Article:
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Total adiponectin does not predict cardiovascular events in middle-aged men in a prospective, long-term follow-up study
Örebro University, School of Health and Medical Sciences.
Inst Clin, Med Res Labs, Aarhus Univ Hosp, Aarhus, Denmark.
Inst Clin, Med Res Labs, Aarhus Univ Hosp, Aarhus, Denmark.
Varmland Cty Res Council, Karlstad, Sweden .
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2010 (English)In: Diabetes & Metabolism, ISSN 1262-3636, E-ISSN 1878-1780, Vol. 36, no 2, p. 137-143Article in journal (Refereed) Published
Abstract [en]

Aim. Plasma total adiponectin is a marker of insulin resistance, but its role in predicting cardiovascular events is unclear. We aimed to investigate the role of adiponectin as a predictor of cardiovascular risk in middle-aged men, and to describe the association between adiponectin and glucose metabolism.

Methods. In this population-based prospective study of middle-aged men (n=3885), total adiponectin was analyzed. All individuals had undergone an oral glucose tolerance test (OGTTs), and the mean follow-up duration was 27 years. Regression analyses were carried out for indices of glucose metabolism in relation to quintiles (Q1-Q5) of total aliponectin levels. After stratification for smoking or not, the association between total adiponectin and the first incidence of fatal or non-fatal cardiovascular disease (CVD) was analyzed, using Cox's proportional-hazards regression model.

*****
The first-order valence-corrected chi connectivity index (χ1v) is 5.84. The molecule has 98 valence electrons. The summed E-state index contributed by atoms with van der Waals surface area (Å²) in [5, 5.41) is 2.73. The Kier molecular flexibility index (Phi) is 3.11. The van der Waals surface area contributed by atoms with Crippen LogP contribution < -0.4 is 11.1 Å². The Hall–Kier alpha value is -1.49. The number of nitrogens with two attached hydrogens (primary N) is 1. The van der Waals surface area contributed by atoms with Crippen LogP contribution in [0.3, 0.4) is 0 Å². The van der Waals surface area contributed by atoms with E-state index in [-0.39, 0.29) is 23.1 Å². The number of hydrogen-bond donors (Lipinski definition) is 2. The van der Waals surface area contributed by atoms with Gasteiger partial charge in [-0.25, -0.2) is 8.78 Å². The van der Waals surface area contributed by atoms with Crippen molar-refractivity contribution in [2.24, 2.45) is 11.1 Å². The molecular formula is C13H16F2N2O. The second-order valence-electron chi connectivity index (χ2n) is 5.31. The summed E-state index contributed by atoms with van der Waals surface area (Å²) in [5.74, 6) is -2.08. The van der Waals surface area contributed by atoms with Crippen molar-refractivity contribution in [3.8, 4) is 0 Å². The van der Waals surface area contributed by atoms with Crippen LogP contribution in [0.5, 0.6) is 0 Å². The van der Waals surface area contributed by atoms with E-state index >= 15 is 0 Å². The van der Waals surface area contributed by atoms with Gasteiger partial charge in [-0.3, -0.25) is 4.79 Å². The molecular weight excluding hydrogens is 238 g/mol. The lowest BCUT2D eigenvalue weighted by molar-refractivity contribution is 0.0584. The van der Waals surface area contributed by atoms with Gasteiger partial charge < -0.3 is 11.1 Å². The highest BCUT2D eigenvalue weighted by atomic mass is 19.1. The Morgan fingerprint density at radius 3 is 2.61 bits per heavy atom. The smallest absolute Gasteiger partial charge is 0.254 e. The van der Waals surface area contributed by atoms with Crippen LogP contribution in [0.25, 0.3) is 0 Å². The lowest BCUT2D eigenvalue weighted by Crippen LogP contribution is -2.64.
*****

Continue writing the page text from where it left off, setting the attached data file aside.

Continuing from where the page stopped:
Results. In a separate multiple-regression analysis and after adjusting for possible confounders, the relationship between adiponectin levels and markers of glucose metabolism were found to be significant (P<0.05). However, adiponectin did not independently predict the risk of stroke, coronary events, or a combination of these two outcomes.

Conclusion. Levels of total plasma adiponectin are not useful for predicting long-term cardiovascular events in middle-aged men, but are strongly associated with glucose metabolism and markers of insulin resistance. (c) 2010 Elsevier Masson SAS. All rights reserved.

Place, publisher, year, edition, pages
2010. Vol. 36, no 2, p. 137-143
Keywords [en]
Adiponectin, Cardiovascular events, Coronary events, Glucose metabolism, Stroke, Prospective study, Long-term
National Category
Medical and Health Sciences
Research subject
Medicine
Identifiers
URN: urn:nbn:se:oru:diva-26692DOI: 10.1016/j.diabet.2009.10.004ISI: 000277835800007OAI: oai:DiVA.org:oru-26692DiVA, id: diva2:578301
Note

Payam Khalili  is also affiliated to Cent Hosp Karlstad, Dept Internal Med, S-65230 Karlstad, Sweden

J. Jendle is also affiliated to Cent Hosp Karlstad, Dept Internal Med, S-65230 Karlstad, Sweden

Peter M. Nilsson is also affiliated to  Lund Univ, Malmo Univ Hosp, Dept Clin Sci, Malmo, Sweden

Available from: 2012-12-18 Created: 2012-12-18 Last updated: 2018-09-14Bibliographically approved
In thesis
1. Risk factors for cardiovascular events and incident hospital-treated diabetes in the population